Clarinets

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Tone holes

The Instrument's tone hole position, size, length, and shape combined with the bore shape and diameter will, depending on the player's airspeed and mouthpiece, define the sound and intonation of the instrument. We distinguish between

1. Straight tone holes are used primarily on cheap and student instruments. They consist of just a straight cylindrical hole from the outside down to the bore. This will create a stable but inflexible intonation. This is an advantage for beginners since the tuning of the instrument will be rather stable and less dependent on their embouchure and airspeed within the piano to mezzo forte dynamic range, usually used by beginners. It also helps the beginner get used to correct intonation.
On the other hand, this will reduce the flexibility, which is often preferred if you like to play with a larger dynamic range, together with other players or like to play with bigger musical expression.




2. Tone holes with undercut enlarge their diameter towards the bore. They will allow a bigger dynamic and intonation flexibility. They are therefore the preferred tone hole shape on most professional clarinets.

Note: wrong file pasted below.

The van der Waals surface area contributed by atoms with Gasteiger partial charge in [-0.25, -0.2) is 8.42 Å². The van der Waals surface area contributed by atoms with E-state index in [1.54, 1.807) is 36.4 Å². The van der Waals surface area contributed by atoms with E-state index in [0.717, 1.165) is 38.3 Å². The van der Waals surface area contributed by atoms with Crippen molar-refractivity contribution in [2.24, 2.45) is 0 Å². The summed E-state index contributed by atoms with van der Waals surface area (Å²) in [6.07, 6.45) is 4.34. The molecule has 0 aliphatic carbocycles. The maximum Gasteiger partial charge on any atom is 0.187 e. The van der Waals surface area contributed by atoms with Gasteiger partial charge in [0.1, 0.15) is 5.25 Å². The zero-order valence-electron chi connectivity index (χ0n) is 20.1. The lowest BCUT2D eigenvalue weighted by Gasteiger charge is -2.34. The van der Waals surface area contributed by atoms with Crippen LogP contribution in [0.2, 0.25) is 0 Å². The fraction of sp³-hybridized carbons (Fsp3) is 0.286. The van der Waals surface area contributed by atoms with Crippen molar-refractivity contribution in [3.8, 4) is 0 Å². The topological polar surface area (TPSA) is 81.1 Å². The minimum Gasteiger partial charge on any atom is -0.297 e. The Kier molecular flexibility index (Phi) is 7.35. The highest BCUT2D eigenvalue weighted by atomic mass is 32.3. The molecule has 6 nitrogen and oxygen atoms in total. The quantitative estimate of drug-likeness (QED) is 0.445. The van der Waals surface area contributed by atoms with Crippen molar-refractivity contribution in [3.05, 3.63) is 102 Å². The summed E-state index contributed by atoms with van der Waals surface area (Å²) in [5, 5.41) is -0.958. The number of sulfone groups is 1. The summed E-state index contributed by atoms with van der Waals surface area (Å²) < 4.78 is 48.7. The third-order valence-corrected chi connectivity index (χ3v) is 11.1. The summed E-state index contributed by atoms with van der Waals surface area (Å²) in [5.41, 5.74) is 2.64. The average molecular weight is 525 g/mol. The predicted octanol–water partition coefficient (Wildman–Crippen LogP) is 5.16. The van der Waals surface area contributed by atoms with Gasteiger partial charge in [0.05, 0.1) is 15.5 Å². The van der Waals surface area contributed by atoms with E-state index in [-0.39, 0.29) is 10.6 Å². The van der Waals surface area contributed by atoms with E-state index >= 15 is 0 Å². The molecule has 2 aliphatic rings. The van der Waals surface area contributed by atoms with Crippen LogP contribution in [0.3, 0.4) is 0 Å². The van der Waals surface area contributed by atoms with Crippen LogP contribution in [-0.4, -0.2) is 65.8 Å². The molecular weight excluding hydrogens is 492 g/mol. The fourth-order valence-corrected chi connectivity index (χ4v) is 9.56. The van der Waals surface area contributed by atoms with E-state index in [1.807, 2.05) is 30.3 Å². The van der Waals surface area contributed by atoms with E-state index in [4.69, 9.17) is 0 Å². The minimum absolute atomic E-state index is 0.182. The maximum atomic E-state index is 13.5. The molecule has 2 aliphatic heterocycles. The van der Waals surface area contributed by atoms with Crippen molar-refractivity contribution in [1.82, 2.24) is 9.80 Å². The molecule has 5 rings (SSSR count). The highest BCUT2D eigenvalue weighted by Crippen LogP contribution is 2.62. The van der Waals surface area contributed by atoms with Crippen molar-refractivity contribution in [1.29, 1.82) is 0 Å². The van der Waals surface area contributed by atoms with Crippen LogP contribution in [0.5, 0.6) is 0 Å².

Ring tone-hole and tone-hole with padseat, both with undercut

In the past, this tone hole undercutting used to be done by hand, which is one reason why instruments vary in intonation and sound from one to another.
The tone holes on many modern CNC (computer-numeric-controlled) machined instruments will have more consistent undercutting.

3. Stepped tone holes are further optimized tone holes primarily seen on oboes. They help to tune the instrument better over several registers.




4. Angled tone holes are very common on bassoons and recorders but are occasionally also used on clarinets. They help to get the finger position to a more ergonomical location without sacrificing the tuning which would require a different tone hole position.




5. Raised tone holes are seen on some professional instruments. They allow a better pitch proportion between the lower and higher registry. On some models from Selmer, they are also used to give a more stable intonation.


6.Good Intonation is designed and tuned to a specific pitch. The pitch is the point of reference and each note is tuned in a specific proportion related to the tuning tone. The standard pitch in Europe is 442/443Hz, in the US and England 440Hz at 20 Celsius or 68-70F . read more


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